Garden State servicemembers can now wear their military dress uniforms to their high school graduations, thanks to a bill signed into law Thursday by Gov. Chris Christie.
While most troops graduate high school before heading off to join the military, some will graduate from their service's boot camps before their alma mater holds an official graduation ceremony. Many school districts have strict guidelines for what graduating students can -- and can't -- wear during ceremonies.
Military uniforms often don't make the cut.
Other states have tackled this rare, but potentially politically tricky issue, by passing legislation similar to the newly-signed New Jersey bill. "Bradon's Law," is one such bill, signed into law by New Hampshire Gov. Maggie Hassan last year.
That bill was named for Lance Cpl. Brandon Garabrant, who was killed in Afghanistan in 2014. A year before being killed in action, Garabrant fought to wear his dress blues to his graduation ceremony from ConVal Regional High School, the Keene Sentinel reported at the time.
The New Jersey bill was among a flurry of other military-related bills Christie signed off on this week, including one that provides a tax credit to caregivers of disabled post-9/11 veterans.
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Every once in a while, we run across a photo in The Times-Picayune archives that's so striking that it begs a simple question: "What in the name of Momus Alexander Morgus is going on in this New Orleans photograph?" When we do, we've decided, we're going to share it — and to attempt to answer that question.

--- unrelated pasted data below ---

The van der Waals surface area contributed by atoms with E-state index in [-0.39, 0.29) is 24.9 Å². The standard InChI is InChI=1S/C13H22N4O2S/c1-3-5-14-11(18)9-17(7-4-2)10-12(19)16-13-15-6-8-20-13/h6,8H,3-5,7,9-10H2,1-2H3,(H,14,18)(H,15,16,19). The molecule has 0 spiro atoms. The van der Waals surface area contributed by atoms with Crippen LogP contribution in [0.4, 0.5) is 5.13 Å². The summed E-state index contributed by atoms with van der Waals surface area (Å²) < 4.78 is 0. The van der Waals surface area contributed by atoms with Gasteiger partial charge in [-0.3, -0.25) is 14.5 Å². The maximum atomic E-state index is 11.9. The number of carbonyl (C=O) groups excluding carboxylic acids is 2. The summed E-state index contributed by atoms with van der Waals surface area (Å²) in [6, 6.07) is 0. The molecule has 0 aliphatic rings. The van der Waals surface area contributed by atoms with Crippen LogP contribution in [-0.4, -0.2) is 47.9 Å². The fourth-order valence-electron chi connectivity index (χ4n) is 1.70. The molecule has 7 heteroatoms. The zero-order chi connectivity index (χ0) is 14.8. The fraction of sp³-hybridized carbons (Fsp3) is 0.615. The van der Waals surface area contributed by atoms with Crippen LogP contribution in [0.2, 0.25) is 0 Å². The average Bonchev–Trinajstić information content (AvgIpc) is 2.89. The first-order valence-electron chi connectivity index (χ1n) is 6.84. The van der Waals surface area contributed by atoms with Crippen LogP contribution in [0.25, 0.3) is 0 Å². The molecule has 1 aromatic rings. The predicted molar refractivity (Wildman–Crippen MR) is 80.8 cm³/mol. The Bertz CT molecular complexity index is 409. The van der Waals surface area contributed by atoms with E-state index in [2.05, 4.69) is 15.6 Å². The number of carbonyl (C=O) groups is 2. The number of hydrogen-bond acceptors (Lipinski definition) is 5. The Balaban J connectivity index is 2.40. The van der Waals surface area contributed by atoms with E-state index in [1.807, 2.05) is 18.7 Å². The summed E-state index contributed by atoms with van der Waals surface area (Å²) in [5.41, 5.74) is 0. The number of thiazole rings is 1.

Members of the Syrian Democratic Forces control the monitor of their drone at their advanced position, during the fighting with Islamic State's fighters in Nazlat Shahada, a district of Raqqa. (Reuters/Zohra Bensemra)
MUSCAT (Reuters) - The United States should keep arming and aiding the Kurdish-led Syrian Democratic Forces (SDF) following the planned U.S. withdrawal from Syria, provided the group keeps up the pressure on Islamic State, a senior U.S. general told Reuters on Friday.
Long before Tony Stark took a load of shrapnel to the chest in a distant war zone, science fiction legend Robert Heinlein gave America the most visceral description of powered armor for the warfighter of the future. Forget the spines of extra-lethal weaponry, the heads-up display, and even the augmented strength of an Iron Man suit — the real genius, Heinlein wrote in Starship Troopers, "is that you don't have to control the suit; you just wear it, like your clothes, like skin."
"Any sort of ship you have to learn to pilot; it takes a long time, a new full set of reflexes, a different and artificial way of thinking," explains Johnny Rico. "Spaceships are for acrobats who are also mathematicians. But a suit, you just wear."
First introduced in 2013, U.S. Special Operations Command's Tactical Assault Light Operator Suit (TALOS) purported to offer this capability as America's first stab at militarized powered armor. And while SOCOM initially promised a veritable Iron Man-style tactical armor by 2018, a Navy spokesman told Task & Purpose the much-hyped exoskeleton will likely never get off the launch pad.
"The prototype itself is not currently suitable for operation in a close combat environment," SOCOM spokesman Navy Lt. Phillip Chitty told Task & Purpose, adding that JATF-TALOS has no plans for an external demonstration this year. "There is still no intent to field the TALOS Mk 5 combat suit prototype."